Why the FIA is unmoved over Austrian GP penalty criticism

Formula 1 fans have been divided in opinion over whether the penalties handed out to Lando Norris and Sergio Perez at the Austrian Grand Prix were justified or not.

Sergio Perez, Red Bull Racing RB16B,Charles Leclerc, Ferrari SF21

In an era when the championship has tried to encourage a ‘let them race’ mentality, the sanction given to Norris in particular prompted the biggest debate of all.

With the McLaren driver having not made any contact with Perez, and the duel being not much different to similar incidents that escaped sanction in the past, it was no surprise that many were unhappy with the FIA’s heavy-handed ruling.

Perez had clearly put himself in a risky spot by trying to go around the outside of Turn 4, especially knowing that the gravel trap on the outside has a habit of sucking cars in to it if they run slightly wide.

But F1 race director Michael Masi says the governing body is unmoved by the criticisms, and says that all three incidents – with Perez later involved in similar clashes with Charles Leclerc – were judged on the same criteria.

For him, the key factor is that the driver on the inside – Norris in the first incident and Perez later on – had not left a mandatory car's width on the outside on the exit of the corner as he should have done because their rival had been fully alongside.

“In the first case, in Sergio's one with Lando, he was wholly alongside Lando,” explained Masi. “And therefore there is an onus to leave a car's width to the edge of the track.

“Then it was the same in the reverse with Checo and at exit of Turn 4, and then Checo and Charles again at the exit of Turn 6.

“Obviously I don't sit in the stewards room to deliberate, but their view was in all three circumstances, a car's width should have been left to the edge of the track because the two cars were alongside each other."

Lando Norris, McLaren MCL35M, Sergio Perez, Red Bull Racing RB16B

Lando Norris, McLaren MCL35M, Sergio Perez, Red Bull Racing RB16B

Photo by: Zak Mauger / Motorsport Images

Another factor that likely came into play here also was that the outside of both Turn 4 and Turn 6 at the Red Bull feature gravel rather than asphalt run-offs.

So any incidents of drivers being forced wide have much bigger consequences than if there is asphalt run-offs where drivers lose out less if they go wide and are then able to resume fighting soon after.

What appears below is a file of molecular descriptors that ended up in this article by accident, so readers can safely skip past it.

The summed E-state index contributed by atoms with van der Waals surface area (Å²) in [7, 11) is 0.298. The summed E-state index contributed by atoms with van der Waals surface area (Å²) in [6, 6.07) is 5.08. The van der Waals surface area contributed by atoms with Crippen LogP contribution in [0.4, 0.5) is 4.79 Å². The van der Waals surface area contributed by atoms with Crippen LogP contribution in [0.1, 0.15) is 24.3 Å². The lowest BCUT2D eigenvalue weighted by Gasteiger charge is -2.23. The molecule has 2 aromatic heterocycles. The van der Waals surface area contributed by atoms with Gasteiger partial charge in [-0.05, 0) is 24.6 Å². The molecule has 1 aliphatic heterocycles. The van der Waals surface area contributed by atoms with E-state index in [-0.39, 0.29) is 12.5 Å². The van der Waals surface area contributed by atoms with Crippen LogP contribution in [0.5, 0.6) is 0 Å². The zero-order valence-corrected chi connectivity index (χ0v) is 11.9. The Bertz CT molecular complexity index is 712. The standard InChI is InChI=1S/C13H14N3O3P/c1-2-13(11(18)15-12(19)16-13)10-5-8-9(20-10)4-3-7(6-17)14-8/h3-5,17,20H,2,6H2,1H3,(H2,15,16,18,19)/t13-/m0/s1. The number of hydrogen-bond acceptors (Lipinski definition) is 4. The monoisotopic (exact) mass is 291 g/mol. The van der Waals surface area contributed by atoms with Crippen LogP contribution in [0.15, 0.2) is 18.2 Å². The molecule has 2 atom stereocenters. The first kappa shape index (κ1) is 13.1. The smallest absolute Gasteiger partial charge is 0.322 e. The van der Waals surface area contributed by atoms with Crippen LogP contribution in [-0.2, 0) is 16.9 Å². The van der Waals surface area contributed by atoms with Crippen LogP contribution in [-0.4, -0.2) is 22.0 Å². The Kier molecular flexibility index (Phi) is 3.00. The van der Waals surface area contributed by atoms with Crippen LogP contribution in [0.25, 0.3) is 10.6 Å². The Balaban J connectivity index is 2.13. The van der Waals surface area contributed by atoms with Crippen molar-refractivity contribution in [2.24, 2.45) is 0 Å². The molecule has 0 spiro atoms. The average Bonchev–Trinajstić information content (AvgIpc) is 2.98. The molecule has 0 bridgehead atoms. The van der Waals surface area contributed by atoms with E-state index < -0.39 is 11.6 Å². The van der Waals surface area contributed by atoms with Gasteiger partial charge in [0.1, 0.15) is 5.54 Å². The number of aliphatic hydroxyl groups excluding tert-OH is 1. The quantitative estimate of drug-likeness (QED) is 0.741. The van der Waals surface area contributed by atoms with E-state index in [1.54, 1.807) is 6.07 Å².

Asked if incidents involving gravel are treated differently, Masi said: "Obviously, gravel does have an impact in those places. So you know, yes, you would say looking at it logically.

“Each of those you have to look at on their merits, characteristics of the circuit, etc."

The Norris incident is not the first time this season that cars on the outside have been pushed wide – with title rival Lewis Hamilton having been edged out at the first corner of the Emilia Romagna Grand Prix by Max Verstappen in a move that was deemed acceptable.

But Masi says it is very hard to compare different incidents as there are often not identical circumstances.

Reflecting on why the Imola scenario was not comparable, he said that the first lap of the race is often not treated so harshly.

"First corner, lap one, and you have to remember this from a team's perspective as well, that all lap one incidents are treated in a more lenient manner,” he said. “And that has been the case for a number of years under the let them race principles, let's call it.

“But each and every one, it's very difficult to try and compare. I know everyone likes to group everything, but it's very difficult to compare two completely different corners at Imola, and either Turns 4 or 6 here."

Max Verstappen, Red Bull Racing RB15, collides with Charles Leclerc, Ferrari SF90

Max Verstappen, Red Bull Racing RB15, collides with Charles Leclerc, Ferrari SF90

Photo by: Lorenzo Bellanca / Motorsport Images

Leclerc/Verstappen comparisons

The penalties at the Red Bull Ring also prompted recollections of the way that Verstappen triumphed in 2019 despite forcing Leclerc wide at the exit of Turn 3 on the penultimate lap of the race.

Back then, the move had given the all clear by the FIA and hailed as part of a new philosophy to get the drivers battling hard.

Asked about whether the treatment of the 2019 incident and the dishing out of penalties this time around showed a lacked consistency, Leclerc wasn’t so sure.

“I think this one is probably a little bit different, because you can argue that two years ago, I was not in front at the apex, or we were very close, at least,” said Leclerc.

“But this year I was definitely in front at the apex, so he [Perez] had to leave a space on the exit. But I think he knows he overstepped it a little bit. We spoke with Checo, he apologised straight away after the race and it's fine, I'm the type of guy that is not staying on it for so long. So, the air is clear, and I'll go forward.

“But I feel like this one was obviously a little bit different. The consequences were bigger for me, there was gravel and not tarmac, and I was also in front at the apex around the outside, so you need to leave space.”

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